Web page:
Blood oathBy Wade Kwon
Every eight weeks, I hoist a pint. I stop in at the local joint, where they know me and hook me up. With a needle, to an empty bag.
My poison? O positive.
The Red Cross office is in a modern office building on the mountain overlooking the city. This branch seems to enjoy the one constant, change.
In the two dozen times Iâ€™ve visited, Iâ€™ve guessed wrong a few times on the hours. They seem to change almost seasonally.
The staffers take their time, which means I sometimes spend the better part of an hour catching up on my magazine reading. The TV set in the waiting room usually has game shows on, which I ignore. Todayâ€™s group of donors is an interesting cross-section of ages, races and classes.
Sometimes, they want me to read the pamphlets. I assure them that if they havenâ€™t changed the information sheets since my last visit two months ago, I know it by heart. They still want me to read them, though.
Right now, hospitals have put out the mid-summer low blood supply alert. I ignore the alerts, since Iâ€™m in like clockwork, and they wonâ€™t budge even a single day on the rule.
The nail-biter is the first blood test. I always look away right before they stick my finger. Iâ€™m usually borderline on the iron over-under, like today. The nurse on duty had to put it through the spinner, and I though for sure Iâ€™d be bounced.
And after I remembered to bring the right donor card (yeah, itâ€™s a big deal to them) and everything. BP is low, as usual, as is pulse and weight.
I made the cut. Barely. After the many questions they ask each time about whether Iâ€™ve had a transfusion in Spain or sex with an African (none of your business!), she prints out the form to sign. And the form is different from the ones handed to me on previous visits. They love tinkering with the computers and donor database software. The nurses must hate it.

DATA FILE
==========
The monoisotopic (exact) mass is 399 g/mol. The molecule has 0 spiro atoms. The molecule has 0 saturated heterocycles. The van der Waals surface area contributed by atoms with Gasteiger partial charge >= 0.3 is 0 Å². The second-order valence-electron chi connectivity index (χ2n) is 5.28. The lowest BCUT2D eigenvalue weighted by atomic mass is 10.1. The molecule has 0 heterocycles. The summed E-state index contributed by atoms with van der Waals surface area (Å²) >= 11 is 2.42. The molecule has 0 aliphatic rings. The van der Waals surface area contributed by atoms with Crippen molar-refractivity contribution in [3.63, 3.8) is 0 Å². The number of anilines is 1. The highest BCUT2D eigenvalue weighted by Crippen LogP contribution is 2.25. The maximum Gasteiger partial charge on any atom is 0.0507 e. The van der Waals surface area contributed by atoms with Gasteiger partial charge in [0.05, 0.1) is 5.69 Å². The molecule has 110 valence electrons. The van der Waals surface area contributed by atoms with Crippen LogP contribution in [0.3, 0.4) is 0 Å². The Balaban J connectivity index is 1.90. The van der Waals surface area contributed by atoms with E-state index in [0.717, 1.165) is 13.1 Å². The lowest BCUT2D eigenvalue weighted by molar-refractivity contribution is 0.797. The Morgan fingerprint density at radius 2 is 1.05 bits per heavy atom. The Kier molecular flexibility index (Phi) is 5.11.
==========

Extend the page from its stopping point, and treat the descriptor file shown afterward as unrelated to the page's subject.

She reminds me that I can return on Sept. 11, and said I wouldnâ€™t forget that date. No way, though I assured her people would be lined up around the block that day for their once-every-five-year donation. Yeah, itâ€™s been five years since that fateful day.
Itâ€™s because of Sept. 11 that Iâ€™m here to begin with. So many good-hearted citizens lined up in the weeks after the terrorist attacks of 2001 that hundreds or thousands of pints were tossed after their expiration date. Like shelters at Thanksgiving, too many volunteers makes the problem worse. Charities need help all year long, not just on one day.
(For years, I couldn’t donate because I didn’t weigh enough, and my blood pressure was too low. But then I got fatter.)
So I rushed out to give blood for the first time. Except that I never got around to it until July 2002, 10 months after. At least I knew my blood would go to help one, two, three people.
(I also did apheresis once, where they jam a needle and tube in each arm to circulate your blood through a machine to collect platelets. I did that only to get in the bone marrow donor registry. The process takes hours, and youâ€™re not allowed to sleep.)
That first visit to donate whole blood was a true test. The nurse forgot to draw a sample before pulling the pint. So she ended up puncturing my arm a second time to fill a test tube. Not pleasant.
I survived. I marked my calendar and returned every eight weeks (or close to it) ever since. Todayâ€™s trip marks four years. I turned down the T-shirt and cap offered. I just want the snacks in the canteen.
No special treats today (baklava, fresh cookies), just the regular fare of packaged snacks, bottles of juice and tiny cans of Coke.
I gulp down my cookies and crackers and head outside into the crazy heat. My left arm bears the purple stretchy wrapped bandage covering my sore puncture spot. Plenty of fluids, no alcohol, no exercise, no heavy lifting. And more iron.
If Iâ€™m remembered for nothing else, at least I was good for one thing: making extra blood and giving it away for free. No effort whatsoever.